UNITED STATES DISTRICT COURT EASTERN DISTRICT OF MISSOURI NORTHERN DIVISION BRIAN G. WALLS, Plaintiff, v. NANCY A. BERRYHILL,1 Acting Commissioner of Social Security, Defendant. ) ) ) ) ) ) ) ) ) ) No. 2:16 CV 17 DDN MEMORANDUM This action is before this court for judicial review of the final decision of the Commissioner of Social Security finding that plaintiff Brian G. Walls is not disabled and, thus, not entitled to either disability insurance benefits (“DIB”) under Title II of the Social Security Act, 42 U.S.C. §§ 401 et seq, or Supplemental Security Income (“SSI”) under Title XVI, 42 U.S.C. §§ 1381-1385. The parties have consented to the exercise of plenary authority by the undersigned United States Magistrate judge pursuant to 28 U.S.C. § 636(c). For the reasons set forth below, the decision of the Commissioner is affirmed. I. BACKGROUND Plaintiff was born on February 23, 1970. (Tr. 189, 196). He protectively filed his applications for DIB and SSI on October 10, 2012, eventually amending his disability onset date to the same date. (Tr. 214-15). Plaintiff claimed that the following conditions limited his ability to work: depression, bipolar disorder, attention deficit disorder, lupus, 1 Nancy A. Berryhill is now the Acting Commissioner of Social Security. Pursuant to Federal Rule of Civil Procedure 25(d), Ms. Berryhill is hereby substituted for Carolyn W. Colvin as Acting Commissioner of Social Security and as the defendant in this action. 42 U.S.C. § 405(g) (last sentence). and anxiety. (Tr. 219). Plaintiff’s application was denied on January 9, 2013, and he requested a hearing before an administrative law judge (“ALJ”). (Tr. 11, 111-15, 11819). A hearing was held in October 2014, where plaintiff and a vocational expert (“VE”) testified. (Tr. 33-92). By decision dated November 7, 2014, the ALJ found that plaintiff was not disabled under the Social Security Act. (Tr. 11-23). The ALJ determined that plaintiff retained the residual functional capacity (“RFC”) to perform jobs available in significant numbers in the national economy. Id. On January 14, 2016, the Appeals Council of the Social Security Administration denied plaintiff’s request for review of the ALJ’s decision. (Tr. 1-3). Consequently, the ALJ’s decision stands as the final decision of the Commissioner. Plaintiff argues that the ALJ’s decision is not supported by substantial evidence. Specifically, he asserts that the ALJ erred in not giving his treating physician’s opinion controlling weight, failed to fully develop the record, and failed to perform a proper credibility analysis of plaintiff’s testimony. Plaintiff asks that the ALJ’s decision be reversed or that the case be remanded for a new administrative hearing. A. Medical Record and Evidentiary Hearing The court adopts plaintiff’s unopposed statement of facts (ECF No. 18), as well as defendant’s unopposed statement of facts. (ECF No. 23). These facts, taken together, present a fair and accurate summary of the medical record and testimony at the evidentiary hearing. The court will discuss specific facts as they are relevant to the parties’ arguments. B. ALJ’s Decision The ALJ found that plaintiff had not engaged in substantial gainful activity since his alleged onset date. (Tr. 13). She also found that plaintiff suffered from the severe impairments of degenerative disc disease of the cervical spine, lumbago, discoid lupus, recurrent bilateral carpal tunnel syndrome, bipolar disorder, and attention deficit disorder. Id. However, the ALJ concluded that none of these impairments, individually or in 2 combination, met or equaled an impairment listed in the Commissioner’s regulations. (Tr. 14-15). With respect to plaintiff’s mental impairment, the ALJ found that the “paragraph B” and “paragraph C” criteria were not met, because plaintiff had no restrictions in activities of daily living; only mild difficulties in social functioning; moderate difficulties with regard to concentration, persistence, or pace; and no extended episodes of decompensation. Id. The ALJ determined that plaintiff’s impairments left him with the RFC to “perform light work as defined in 20 C.F.R. 404.1567(b) and 416.967(b),” except that he can only occasionally lift and carry up to 20 pounds, can frequently lift and carry up to 10 pounds, can only stand or walk six hours in an eight-hour workday, and can sit six hours in an eight-hour workday. (Tr. 15). He cannot crawl or climb on ropes, ladders, or scaffolds, and he must avoid concentrated exposure to extreme cold, vibration, and work hazards like heavy machinery. Id. The ALJ also found that he must avoid ultraviolet light exposure, though fluorescent lights are permissible. Id. Finally the ALJ found that plaintiff can handle and finger bilaterally on a frequent basis. Id. The ALJ found that plaintiff had diagnoses for his impairments, but that plaintiff’s statements concerning the intensity, persistence, and limiting effects of the symptoms were “not entirely credible.” (Tr. 16-17). The ALJ reasoned that the objective medical evidence did not substantiate plaintiff’s allegations. (Tr. 17). Specifically, the ALJ observed that the record was “devoid of any evidence showing a significant degree of nerve compression, muscle atrophy, paravertebral muscle spasm, sensory or motor loss, reflex abnormality, abnormal coordination, or consistent gait disturbance.” Id. The ALJ noted that plaintiff’s physical examinations produced normal or mild findings, his impairments required no hospitalization, and his sole visit to the emergency room was to refill a prescription, not because the severity of his pain required such a visit. (Tr. 16-17, 650) (with the doctor stating, “really suspect this is tramadol withdraw[a]l . . . fairly classic presentation. Will give 10 tablets of tramadol to get him through”). The ALJ also considered plaintiff’s activities of daily living to be inconsistent with his allegations of debilitating carpal 3 tunnel syndrome. (Tr. 18). He texts messages, uses a computer keyboard, does not drop objects, and is able to manipulate a cigarette out of its package and light it. Id. Ultimately, the ALJ decided that plaintiff may be experiencing some degree of pain, but that his physical impairments are addressed in the limitations of his RFC. Id. As to plaintiff’s mental impairments, the ALJ emphasized plaintiff’s normal mental status examinations; normal appearance, behavior, affect, mood, thought, judgment, and insight; and documented good response to treatment. (Tr. 19). He also noted a number of inconsistent statements in the record that erode plaintiff’s credibility. Id. For example, plaintiff reported to the ALJ that he did not play video games, yet he reported to mental health care providers that he played video games on a frequent basis. (Tr. 57, 736, 740, 745). In terms of the medical opinions in the record, the ALJ explained that he gave “little weight” to plaintiff’s treating physician, Mark Tucker, DO, because his opinion was inconsistent with his own medical records. (Tr. 20). For example, when plaintiff told Dr. Tucker he hurt his back while shoveling, Dr. Tucker showed him correct lifting techniques to avoid injuries while shoveling. (Tr. 697). As the ALJ noted, “[s]uch counsel is inconsistent with the functional limitations opined in the medical source statement.” (Tr. 20). The ALJ also gave the opinions of psychiatrists David E. Goldman, DO, and Lyle A. Clark, MD “little weight” because they were not supported by the medical evidence. Id. at 20-21. She noted in particular that their Global Assessment of Functioning (“GAF”) scores2 of 45 and 36, respectively, which indicate very serious psychological 2 A GAF score represents a clinician’s judgment of an individual’s overall ability to function in social or occupational settings, not including impairments due to physical or environmental limitations. Diagnostic & Statistical Manual of Mental Disorders (4th ed.) (DSM-IV) at 32. GAF scores of 31-40 indicate some impairment in reality testing or communication or “major” impairment in social or occupational functioning; scores of 41 to 50 reflect “serious” impairment in these functional areas; scores of 51-60 reflect “moderate” impairment; and scores of 61 to 70 indicate “mild” impairment. However, in the fifth edition of the DSM, it was recommended that the GAF be dropped for several 4 symptoms, were of limited probative value because they were assigned during an initial evaluation. Id. She noted that GAF scores are generally considered “snapshots” of a plaintiff’s abilities at the time of examination, and do not reflect his day-to-day capabilities or how treatment may control symptoms. Id. The ALJ gave partial weight to the opinion of an examining prison doctor who assigned plaintiff a GAF score of 60, because it indicated the claimant was experiencing moderate psychological symptoms, which she found to be consistent with the medical evidence. Id at 21. She gave no weight to the statement of a state agency psychologist, Stanley Hutson, Ph.D., because he concluded that there was insufficient evidence upon which to offer an opinion, when the plaintiff submitted additional records at a later date, at the hearing level. Id. The ALJ found these later records provided sufficient evidence to properly assess plaintiff’s RFC. Id. Finally, the ALJ relied on the testimony of the VE to find that there were jobs in significant numbers in the national economy that a person with plaintiff’s RFC and age, education, and work experience could perform. (Tr. 21-23). Accordingly, the ALJ concluded that plaintiff was not disabled. Id. II. DISCUSSION As stated, plaintiff argues that the ALJ erred by failing to accord controlling weight to the opinion of plaintiff’s treating physician, failing to fully develop the record, and failing to make a proper credibility determination. The court disagrees. A. General Legal Principles In reviewing the denial of Social Security disability benefits, the court’s role is to determine whether the Commissioner’s findings comply with the relevant legal requirements and are supported by substantial evidence in the record as a whole. Patereasons, including its conceptual lack of clarity and questionable psychometrics. DSM-5 at 16. 5 Fires v. Astrue, 564 F.3d 935, 942 (8th Cir. 2009). “Substantial evidence is less than a preponderance, but is enough that a reasonable mind would find it adequate to support the Commissioner’s conclusion.” Id. In determining whether the evidence is substantial, the court considers evidence that both supports and detracts from the Commissioner’s decision. Id. As long as substantial evidence supports the decision, the court may not reverse it merely because substantial evidence exists in the record that would support a contrary outcome or because the court would have decided the case differently. See Johnson v. Astrue, 628 F.3d 991, 992 (8th Cir. 2011). To be entitled to disability benefits, a claimant must prove that he is unable to perform any substantial gainful activity due to a medically determinable physical or mental impairment that would either result in a death or which has lasted or could be expected to last for at least twelve continuous months. 42 U.S.C. §§ 423(a)(1)(D), (d)(1)(A); Pate-Fires, 564 F.3d at 942. A five-step regulatory framework is used to determine whether an individual is disabled. 20 CFR § 404.1520(a)(4); see also PateFires, 564 F.3d at 942 (describing the five-step process). Steps One through Three require the claimant to prove (1) he is not currently engaged in substantial gainful activity, (2) he suffers from a severe impairment, and (3) his disability meets or equals a listed impairment. 20 C.F.R. § 404.1520(a)(4)(i)-(iii). If the claimant does not suffer from a listed impairment or its equivalent, the Commissioner’s analysis proceeds to Step Four and Five. Step Four requires the Commissioner to consider whether the claimant retains the RFC to perform his past relevant work (PRW). Id. § 404.1520(a)(4)(iv). The claimant bears the burden of demonstrating he is no longer able to return to his PRW. Pate-Fires, 564 F.3d at 942. If the Commissioner determines the claimant cannot return to PRW, the burden shifts to the Commissioner at Step Five to show the claimant retains the RFC to perform other work that exists in significant numbers in the national economy. 404.1520(a)(4)(v). 6 Id.; 20 C.F.R. § B. The ALJ Properly Accorded Little Weight to Plaintiff’s Treating Physician An ALJ must give good reasons for the weight she apportions the opinions in the record. Andrews v. Colvin, 791 F.3d 923, 928 (8th Cir. 2015). Factors for evaluating opinion evidence include the relationship between a treating source and the claimant, including the length, nature, and extent of examination; the degree to which the source presents an explanation and evidence to support an opinion; how consistent the opinion is with the record as a whole; and the training and expertise of the source. See 20 C.F.R. §§ 404.1527 and 416.927; SSR 06-3p. In this case, the ALJ gave “little weight” to plaintiff’s treating physician, Dr. Mark Tucker, because she found his opinion to be inconsistent with his own medical records. (Tr. 20). Plaintiff argues that the ALJ should have afforded Dr. Tucker’s opinion more weight, because treating physicians are generally able to provide the most “detailed, longitudinal picture” of the nature of a plaintiff’s impairments. 20 C.F.R. § 404.1527(d)(2). Plaintiff relies on the Commissioner’s commentary explaining that “all things being equal . . . we will always give greater weight to the treating source’s opinion than to the opinions of non-treating sources even if the other opinions are also reasonable or even if the treating source’s opinion is inconsistent with other substantial evidence of record.” 56 Fed. Reg. 36,932, 36,935 (Aug. 1, 1991) (commenting on 20 C.F.R. § 404.1527(d)(2)). This is because treating sources typically have the most knowledge about their patients’ conditions. Id. However, Eighth Circuit jurisprudence on this topic holds that a treating physician’s opinion will only be given controlling weight if it is supported by medically acceptable evidence and consistent with the record. Andrews, 791 F.3d at 928 (citations omitted). It “may be discounted or entirely disregarded where other medical assessments are supported by better or more thorough medical evidence.” Id. (citations omitted). Similarly, when a treating source’s examination notes are inconsistent with his or her opinion, the ALJ may decline to give that source controlling weight. Hacker v. Barnhart, 459 F.3d 934, 937 (8th Cir. 2006). 7 After treating plaintiff for approximately one and a half years, Dr. Tucker opined that plaintiff could not lift more than ten pounds, sit for more than two hours in a workday, or stand or walk for more than two hours in a workday. (Tr. 636-47, 659-63, 687-724, 756-68). The ALJ found these limitations to be inconsistent with Dr. Tucker’s own assessments and treatment notes. (Tr. 20). Dr. Tucker made clinical observations of the full range of motion in plaintiff’s extremities, normal lifting tests, negative straight leg raises (indicating no herniated disk),3 and plaintiff’s reports that pain medication was “working well.” (Tr. 643, 700, 703, 709, 712). Additionally, when plaintiff hurt his back shoveling in July 2013, Dr. Tucker did not restrict plaintiff’s lifting; instead, he simply educated plaintiff on proper lifting techniques to avoid injury when shoveling or lifting in the future. (Tr. 697). The ALJ further noted that the objective medical evidence was inconsistent with Dr. Tucker’s recommended limitations. (Tr. 20). Medical imaging revealed no significant nerve impingement in plaintiff’s cervical and lumbar spine, only “mild” degeneration, and good disk spacing. (Tr. 691-92, 697, 709). Dr. Tucker himself observed that plaintiff’s MRI scan did not reveal nerve impingement. (Tr. 709). Another examining doctor found plaintiff to have normal muscle strength and tone and negative straight leg raises, assessing plaintiff’s low back pain as only a “2” on a scale of 1 to 10. (Tr. 671). Finally, the ALJ determined that Dr. Tucker’s opinion did not seem to rely on clinical findings or testing, but simply seemed to adopt plaintiff’s subjective complaints. (Tr. 20, 659-63). Dr. Tucker’s treatment notes for the day he completed his opinion state that plaintiff “tells me” his low back pain is causing him severe pain, plaintiff “tells me” that he can only lift or carry less than ten pounds, and that plaintiff “tells me” he has various sitting and standing limitations. (Tr. 765-68). Specifically, plaintiff told Dr. Tucker he could only stand and walk for no more than two hours in an eight-hour workday, sit for no more than two hours in a workday, and rest four times in a workday. 3 See, e.g., Cathy Speed, Low Back Pain (ABC of Rheumatology), 328 British Med. J. 1119, 1119-1121 (2004), https://www.ncbi.nlm.nih.gov/pmc/articles/PMC406328/. 8 (Tr. 766). After comparing these notes with Dr. Tucker’s opinion, the ALJ concluded that Dr. Tucker’s opinion was based not on his medical observations and findings, but on plaintiff’s own allegations regarding his limitations. (Tr. 20). Accordingly, the ALJ’s decision to give Dr. Tucker’s opinion little weight was supported by substantial evidence. Although he was plaintiff’s treating physician, Dr. Tucker’s opinion was inconsistent with much of the record, including Dr. Tucker’s own treatment notes, and it was not supported by the objective medical evidence. Furthermore, it appears to have been based largely on plaintiff’s subjective complaints rather than on objective medical evidence. The Eighth Circuit has held that an ALJ is entitled to give less weight to such an opinion. See Cline v. Colvin, 771 F.3d 1098, 1104 (8th Cir. 2014). While there may have been some evidence in the record to support Dr. Tucker’s decision (Tr. 667), the ALJ’s decision to give the opinion only little weight was supported by other, substantial evidence, and the court may not reverse “merely because substantial evidence would support a contrary outcome.” Johnson, 628 F.3d at 992. C. The ALJ Fully Developed the Record Plaintiff also argues that the ALJ failed to fully develop the record, in that the ALJ did not properly account for plaintiff’s need to avoid ultraviolet light. Social Security hearings are non-adversarial, and the ALJ has a duty to develop the record fully and fairly, independent of the plaintiff’s burden to prove his case. Stormo v. Barnhart, 377 F.3d 801, 806 (8th Cir. 2004); 20 C.F.R. § 404.1520(b). If the record is insufficient for the ALJ to determine whether the plaintiff is disabled, he or she must further develop the record. McCoy v. Astrue, 648 F.3d 605, 612 (8th Cir. 2011). At the hearing in this case, plaintiff’s attorney submitted an article, a workplace accommodations webpage, and an article abstract stating that people with systemic lupus may be sensitive to fluorescent light as well as the sun. (Tr. 395-403). He and the ALJ asked the VE a series of questions about the impact a limitation on fluorescent light exposure would have on the jobs available to plaintiff. (Tr. 80-84). While this discussion may have been inconclusive, the ALJ did not err by failing to further develop the record 9 as to this issue. This is because the ALJ concluded that plaintiff only suffered from discoid lupus, not the more severe systemic lupus, and in any case, did not need a limitation on fluorescent lighting. (Tr. 13, 14, 18, 20). She noted no diagnostic testing to support Dr. Tucker’s assessment that plaintiff’s lupus had become systemic. (Tr. 20, 703). On the contrary, after testing, it was confirmed that plaintiff’s lupus was not systemic. (Tr. 636). The ALJ further reasoned that plaintiff’s physician only counseled plaintiff about “protection” from ultraviolet light exposure, and not “avoidance.” (Tr. 18, 644). The ALJ also noted that there was no evidence that plaintiff’s lupus disease activity actually increased with exposure to fluorescent lights, and plaintiff and doctors only ever reported limitations related to sunlight. (Tr. 18, 364, 367, 644, 702, 765). Plaintiff argues that the ALJ should have developed the record “by submitting interrogatories to Dr. Tucker” or “by bringing in a medical expert on discoid lupus to review the file and explain the issue of exposure to fluorescent and UV light.” (ECF No. 18 at 10-11). However, an ALJ need not seek additional medical evidence “if other evidence in the record provides a sufficient basis for the ALJ’s decision.” Kamann v. Colvin, 721 F.3d 945, 950 (8th Cir. 2013). As long as there is enough evidence to determine the effect of an impairment on a plaintiff’s ability to work, then the ALJ need not further develop the record. See Cox v. Astrue, 495 F.3d 614, 619 (8th Cir. 2007). When there is little evidence of an alleged impairment and “substantial evidence to the contrary,” an ALJ can make an informed decision without having to further develop the record. See Byes v. Astrue, 687 F.3d 913, 917 (8th Cir. 2012). As the ALJ noted, there is no medical source suggesting that plaintiff needs to avoid exposure to fluorescent light. (Tr. 18). Plaintiff himself reported that the only medical recommendation he had received was to “avoid direct sunlight” and work indoors. (Tr. 364, 367, 702, 765). The articles submitted suggest fluorescent light exacerbates systemic lupus, not discoid lupus, and further state that LED, halogen, and natural lighting can accommodate those with systemic lupus. (Tr. 395-403). The ALJ’s determination that plaintiff did not suffer from systemic lupus and only needed to avoid direct sunlight is supported by substantial evidence in the record and was adequately 10 addressed by VE testimony. Accordingly, the ALJ was under no duty to further develop the record. D. The ALJ Properly Evaluated Plaintiff’s Credibility Finally, plaintiff argues that the ALJ improperly evaluated his credibility. He asserts that the ALJ used “boilerplate language” instead of providing specific reasons for his determination that plaintiff’s testimony was not credible. (ECF No. 18 at 11). Plaintiff relies on SSR 96-7p for this argument, which states that the ALJ must cite “specific reasons,” supported by evidence in the record, for a credibility finding.4 He also notes that the ALJ did not expressly discuss the Polaski factors. See Polaski v. Heckler, 739 F.3d 1320, 1321-22 (8th Cir. 1984). Contrary to plaintiff’s assertions, the ALJ articulated the regulatory factors for evaluating plaintiff’s claims about the intensity, persistence, and limiting effects of his symptoms (Tr. 15-16), and she gave specific reasons for concluding plaintiff’s claims were not supported. (Tr. 16-20). First, the ALJ found that the clinical and objective findings in the record were inconsistent with plaintiff’s allegations of total disability. In terms of plaintiff’s lower back pain, lumbar x-rays and MRIs showed “mild” 4 While this SSR was rescinded by SSR 16-3p on March 16, 2016, it was still in force at the time of the ALJ’s decision in November 2014. The superseding 2016 ruling rejects the use of the term “credibility,” because “subjective symptom evaluation is not an examination of an individual’s character.” SSR 16-3p. However, in terms of the evaluation of symptoms, both rulings direct ALJs to consider all evidence in the record, and both incorporate the factors to be considered under regulations 20 C.F.R. §§ 404.1529(c)(3) and 416.929(c)(3). As applied to this case, the rescission of SSR 96-7p would not appear to have any practical effect on the outcome. Under either ruling, an ALJ must point to specific reasons for the weight given to a plaintiff’s subjective complaints. Many courts have chosen to apply this ruling retroactively because it clarifies rather than changes the administrative interpretation of the rules. See, e.g., Mendenhall v. Colvin, 2016 WL 4250214, at *3 (C.D. Ill. Aug. 10, 2016); Vonderau v. Colvin, 2016 WL 4435620, at *5, n. 2 (N.D. Ind. Aug. 23, 2016). However, because SSR 16-3p does not alter the rule that the ALJ must provide specific reasons for the weight accorded a plaintiff’s subjective complaints, this court need not reach the issue of whether it applies retroactively. 11 degenerative changes and a “moderate” protrusion. (Tr. 691-92). Plaintiff had no nerve impingement in his lower back, and an x-ray showed good disc spacing and no narrowing of disc spaces. (Tr. 697, 709). Straight-leg raises were repeatedly negative, and lifting tests were normal. (Tr. 17, 643, 671, 700, 703, 709). As to plaintiff’s neck complaints, while cervical x-rays revealed degenerative disc disease, and some mild nerve compression, they also showed normal alignment, natural fusion, and only mild height loss. (Tr. 46-47, 665, 667). An examining orthopedist noted “good active range of motion” in plaintiff’s neck. (Tr. 17, 665). In terms of plaintiff’s wrist and hand complaints, an electromyography study showed neuropathies in his hands possibly consistent with carpal tunnel syndrome. (Tr.666, 90). However, hospital records reflected normal range of motion and strength in his fingers. (Tr. 678). Responding to complaints of numbness in his left hand, a doctor found it to be neurovascularly intact. (Tr. 665). Additionally, according to plaintiff, a carpal tunnel specialist did not think that operatory intervention was necessary. (Tr. 709). The ALJ found that these were not the kind of testing results one would expect given plaintiff’s allegations of debilitating pain. (Tr. 18). The ALJ also observed that plaintiff’s conservative treatment history was inconsistent with his allegations of total disability. (Tr. 18). As the ALJ noted, plaintiff’s treatment for his allegedly disabling pain consisted of osteopathic manipulation, medication management, and recommendations that he stop smoking cigarettes. (Tr. 18, 52, 643, 650, 672, 697, 708-09, 712). Despite claiming debilitating back pain, plaintiff denied ever needing physical therapy or home exercises to strengthen his back. (Tr. 18, 52, 669). He refused epidural steroid injections because he is afraid of needles. (Tr. 52). He did not require any surgeries, nerve blocks, or other treatment. (Tr. 18, 669). There is also no evidence that he required a cane, brace, or other assistive device for support while standing or walking. (Tr. 18, 669). As for plaintiff’s hand and wrist issues, an examining specialist informed plaintiff that surgery was unnecessary and recommended that plaintiff continue conservative treatment and stop smoking. (Tr. 18, 709). The record does not reflect that plaintiff received any more substantial treatment for his neck, back, or hand 12 pain. (Tr. 18, 52, 643, 650, 672, 708-09, 712); see Milam v. Colvin, 794 F.3d 978, 985 (8th Cir. 2015) (finding that the ALJ properly considered the claimant's treatment history of exercises and medication as relatively conservative). Moreover, and as the ALJ noted, the record reflects that plaintiff’s pain improved with treatment. (Tr. 18, 643, 697, 712). Approximately seven months prior to the hearing, plaintiff told his treating doctor that pain medication was “working well.” (Tr. 712). He also reported “good results” from osteopathic manipulations on his neck and back. (Tr. 18, 643, 697). In January 2014, a pain management specialist rated plaintiff’s pain as only a “2” on an ascending scale of 1 to 10. (Tr. 671). See Lawson v. Colvin, 807 F.3d 962, 965 (8th Cir. 2015) (holding that if a claimant's pain is controlled by treatment or medication, it is not considered disabling). Finally, the ALJ found plaintiff’s activities to be inconsistent with his allegations of total disability. Plaintiff reported debilitating back and neck pain since October 2012, but he irritated his back shoveling in July 2013. (Tr. 697). The ALJ properly found this strenuous activity to be inconsistent with plaintiff’s allegations of disabling pain. (Tr. 18). Plaintiff also drove daily without apparent difficulty. (Tr. 19, 40, 737, 745). He can shop for groceries and cook meals independently, and he has no problems doing the laundry. (Tr. 19, 58, 733). As to plaintiff’s allegations of hand numbness, his daily activities also belie the intensity alleged. Plaintiff testified he can send telephone text messages and use a computer for one to two hours per day. (Tr. 19, 56). He denied having any hand problems while using either a computer or a cell phone. (Tr. 57). He has not reported any problems with dropping objects, and he can take a cigarette out of its package and light it without incident. (Tr. 18, 49). He also reported playing video games after his alleged onset date, contrary to his hearing testimony. (Tr. 57, 736, 740, 745-46). Such inconsistencies between a claimant's subjective complaints and daily activities undermine his claims of disabling pain and support denial of benefits. Medhaugh v. Astrue, 578 F.3d 805, 817 (8th Cir. 2009); Goff v. Barnhart, 421 F.3d 785, 792 (8th Cir. 2005). 13 The ALJ pointed to each of these specific reasons in her decision regarding the credibility of, or the weight given to, plaintiff’s subjective complaints. Her evaluation was based on the entire record, reflects consideration of the appropriate factors, and is supported by substantial evidence. Accordingly, it was not error. III. CONCLUSION For the reasons set forth above, the decision of the Commissioner of Social Security is affirmed. An appropriate Judgment Order is issued herewith. /S/ David D. Noce UNITED STATES MAGISTRATE JUDGE Signed on March 13, 2017. 14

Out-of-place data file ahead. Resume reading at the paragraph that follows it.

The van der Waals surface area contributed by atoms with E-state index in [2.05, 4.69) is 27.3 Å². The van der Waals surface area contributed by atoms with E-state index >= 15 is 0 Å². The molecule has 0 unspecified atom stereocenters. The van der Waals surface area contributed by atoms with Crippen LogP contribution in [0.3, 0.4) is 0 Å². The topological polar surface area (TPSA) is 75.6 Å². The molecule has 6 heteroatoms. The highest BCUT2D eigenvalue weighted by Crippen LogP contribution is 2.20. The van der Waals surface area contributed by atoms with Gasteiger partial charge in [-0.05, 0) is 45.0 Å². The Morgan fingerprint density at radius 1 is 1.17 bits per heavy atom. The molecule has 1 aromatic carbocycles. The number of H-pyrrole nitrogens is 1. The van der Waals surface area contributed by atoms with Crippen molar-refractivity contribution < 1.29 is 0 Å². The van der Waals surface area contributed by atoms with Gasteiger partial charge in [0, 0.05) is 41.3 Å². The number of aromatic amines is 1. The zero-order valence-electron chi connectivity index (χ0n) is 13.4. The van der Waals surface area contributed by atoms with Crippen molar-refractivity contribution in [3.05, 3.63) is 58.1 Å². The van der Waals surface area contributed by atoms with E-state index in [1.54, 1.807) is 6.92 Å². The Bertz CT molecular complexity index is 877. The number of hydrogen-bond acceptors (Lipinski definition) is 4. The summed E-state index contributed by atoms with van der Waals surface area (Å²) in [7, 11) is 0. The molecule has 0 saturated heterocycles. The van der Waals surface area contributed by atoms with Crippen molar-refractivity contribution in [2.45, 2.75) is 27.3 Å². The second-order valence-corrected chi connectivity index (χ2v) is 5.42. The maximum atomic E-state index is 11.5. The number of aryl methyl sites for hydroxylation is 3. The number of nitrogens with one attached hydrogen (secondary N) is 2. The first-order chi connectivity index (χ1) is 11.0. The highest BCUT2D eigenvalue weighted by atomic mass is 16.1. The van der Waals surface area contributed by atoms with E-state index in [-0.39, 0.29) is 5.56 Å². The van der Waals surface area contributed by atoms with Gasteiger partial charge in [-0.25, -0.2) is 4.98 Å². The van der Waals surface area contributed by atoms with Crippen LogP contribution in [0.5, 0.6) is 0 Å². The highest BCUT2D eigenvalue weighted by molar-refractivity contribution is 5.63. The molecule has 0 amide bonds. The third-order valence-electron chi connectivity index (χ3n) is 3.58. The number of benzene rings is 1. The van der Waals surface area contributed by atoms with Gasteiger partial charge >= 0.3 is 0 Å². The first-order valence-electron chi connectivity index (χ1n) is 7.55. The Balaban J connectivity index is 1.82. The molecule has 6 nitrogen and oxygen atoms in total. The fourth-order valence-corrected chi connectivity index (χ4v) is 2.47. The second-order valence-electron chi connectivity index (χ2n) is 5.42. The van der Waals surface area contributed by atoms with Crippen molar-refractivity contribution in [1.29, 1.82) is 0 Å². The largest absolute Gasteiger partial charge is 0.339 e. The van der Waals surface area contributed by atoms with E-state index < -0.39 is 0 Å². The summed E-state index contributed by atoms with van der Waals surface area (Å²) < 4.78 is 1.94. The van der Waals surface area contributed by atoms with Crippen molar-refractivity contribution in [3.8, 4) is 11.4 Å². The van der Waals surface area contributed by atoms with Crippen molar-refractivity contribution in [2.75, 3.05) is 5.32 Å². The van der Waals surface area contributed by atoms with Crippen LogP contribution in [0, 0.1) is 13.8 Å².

Disclaimer: Justia Dockets & Filings provides public litigation records from the federal appellate and district courts. These filings and docket sheets should not be considered findings of fact or liability, nor do they necessarily reflect the view of Justia.

Why Is My Information Online?